November 28, 2017 / 2:53 PM / 20 days ago

SG's investment bank seeks margin improvements

LONDON, Nov 28 (IFR) - Societe Generale wants to increase its investment banking revenues by an average 2.5% annually over the next three years but keep its costs flat, which, if successful, will see the division’s return on equity rise by 3.4 percentage points to 14%.

Chief executive Frederic Oudea outlined the new goals as part of an investor day, setting out a wider strategy for the French bank as the sector confronts the challenges of adapting businesses to meet wide-scale digital changes.

“After 10 years of remediation our industry is faced with 10 years of transformation because of this industrial revolution,” he said. “New technology will provide a better service for customers at lower costs.” He added that he himself was learning to code “to see how it all works”.

Most of the group’s changes will be made in its retail division, where Oudea said 300 of its 2,000 branches will be closed involving 900 additional job losses. He envisages slower annual revenue growth of only 1% in this area over the next three years.

Within investment banking, SG wants to build on its leading positions in equity derivatives and structured financing and increase prime brokerage revenues too, rather than expand into entirely new areas. Oudea said the investment banking market might see a further shakeout too.

“Players will continue to exit over the next few years. Many have sold portfolios in the last few years and I believe in the next few years, we will see more people exit from certain activities,” he said.

Oudea foresees some opportunities in derivatives to benefit from the regulatory changes coming in, such as MiFID II. The greater transparency this should herald could lead to more passive investment products being used in Europe, he said, potentially benefitting SG.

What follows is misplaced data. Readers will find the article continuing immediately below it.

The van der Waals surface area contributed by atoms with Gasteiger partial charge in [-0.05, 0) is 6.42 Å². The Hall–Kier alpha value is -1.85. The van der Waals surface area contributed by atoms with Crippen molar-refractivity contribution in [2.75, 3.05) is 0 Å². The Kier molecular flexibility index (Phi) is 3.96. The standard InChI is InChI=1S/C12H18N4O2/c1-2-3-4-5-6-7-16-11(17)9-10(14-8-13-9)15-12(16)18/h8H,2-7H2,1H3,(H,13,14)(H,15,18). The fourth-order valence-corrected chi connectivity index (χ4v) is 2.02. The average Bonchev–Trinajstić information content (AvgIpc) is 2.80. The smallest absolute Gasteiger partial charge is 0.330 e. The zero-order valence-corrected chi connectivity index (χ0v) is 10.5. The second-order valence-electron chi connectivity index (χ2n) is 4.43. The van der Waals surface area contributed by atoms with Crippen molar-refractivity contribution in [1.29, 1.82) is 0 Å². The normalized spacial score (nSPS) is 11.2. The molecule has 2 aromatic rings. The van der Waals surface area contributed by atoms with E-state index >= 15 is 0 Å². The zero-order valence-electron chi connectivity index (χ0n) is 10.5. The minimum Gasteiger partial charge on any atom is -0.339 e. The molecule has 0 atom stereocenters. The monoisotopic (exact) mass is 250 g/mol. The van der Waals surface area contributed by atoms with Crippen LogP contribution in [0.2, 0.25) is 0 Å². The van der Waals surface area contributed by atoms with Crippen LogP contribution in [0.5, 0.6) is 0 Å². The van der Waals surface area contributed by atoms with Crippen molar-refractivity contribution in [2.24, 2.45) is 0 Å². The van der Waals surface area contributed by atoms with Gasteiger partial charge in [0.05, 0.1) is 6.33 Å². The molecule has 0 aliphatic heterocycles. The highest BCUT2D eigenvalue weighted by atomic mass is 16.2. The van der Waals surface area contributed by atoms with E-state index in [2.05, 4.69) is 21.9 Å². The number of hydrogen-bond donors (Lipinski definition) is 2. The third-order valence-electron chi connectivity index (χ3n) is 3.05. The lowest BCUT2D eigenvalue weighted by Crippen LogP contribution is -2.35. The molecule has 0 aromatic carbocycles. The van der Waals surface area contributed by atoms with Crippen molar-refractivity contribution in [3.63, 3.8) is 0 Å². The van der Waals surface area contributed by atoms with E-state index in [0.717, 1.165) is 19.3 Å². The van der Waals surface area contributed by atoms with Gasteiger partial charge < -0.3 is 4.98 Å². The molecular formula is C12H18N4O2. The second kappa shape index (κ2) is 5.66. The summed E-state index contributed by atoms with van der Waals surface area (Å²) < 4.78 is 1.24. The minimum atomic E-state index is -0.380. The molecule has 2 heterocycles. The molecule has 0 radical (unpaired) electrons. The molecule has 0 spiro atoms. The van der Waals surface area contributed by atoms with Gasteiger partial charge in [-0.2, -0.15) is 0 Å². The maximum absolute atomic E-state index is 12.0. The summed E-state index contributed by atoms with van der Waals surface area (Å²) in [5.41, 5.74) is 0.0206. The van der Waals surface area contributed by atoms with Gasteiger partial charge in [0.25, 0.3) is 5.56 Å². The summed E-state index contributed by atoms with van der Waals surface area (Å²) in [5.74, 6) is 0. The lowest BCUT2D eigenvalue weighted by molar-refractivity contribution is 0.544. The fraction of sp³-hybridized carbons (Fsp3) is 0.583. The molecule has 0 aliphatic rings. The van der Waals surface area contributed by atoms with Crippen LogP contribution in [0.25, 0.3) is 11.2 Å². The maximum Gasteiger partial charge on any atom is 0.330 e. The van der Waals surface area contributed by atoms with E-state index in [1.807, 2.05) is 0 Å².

The bank said it might sell or close some businesses too, from across the wider group, accounting for 5% of its risk-weighted assets but did not specify which particular units were under scrutiny. In the last three years it has already made 45 disposals.

Oudea envisaged more consolidation within European banks but said SG would prefer to grow organically.

“There are too many banks in Europe. There will be more domestic consolidation,” he said. “We aim to be a leader in European banking in a world which will have fewer banks and be more integrated.”

When delivering results earlier this month the bank said it hoped to reach agreement with the US authorities about issues concerning interest rates and its dealings with the Libyan Investment Authority “in the coming weeks or months”. It gave no update on these two discussions.

It has set aside €2.2bn for costs relating to these incidents.

Overall SG wants to add €3.6bn of revenues by 2020 to reach €29.3bn and keep costs to €17.8bn through a €1.1bn cost-savings plan. The top line is expected to increase by 3% annually and costs by 1.2%.

“While we welcome the ambition, we suspect (like for peers) investors will take a “wait and see” approach to pricing in the benefits of strong markets-led revenue growth with little cost increase,” said analysts at Credit Suisse in a note.

Andrea Usai, senior vice president at ratings agency Moody’s, was more positive noting the focus on cost discipline. “We expect the firm’s well-diversified business model to support these ambitions.” (Reporting by Christopher Spink)

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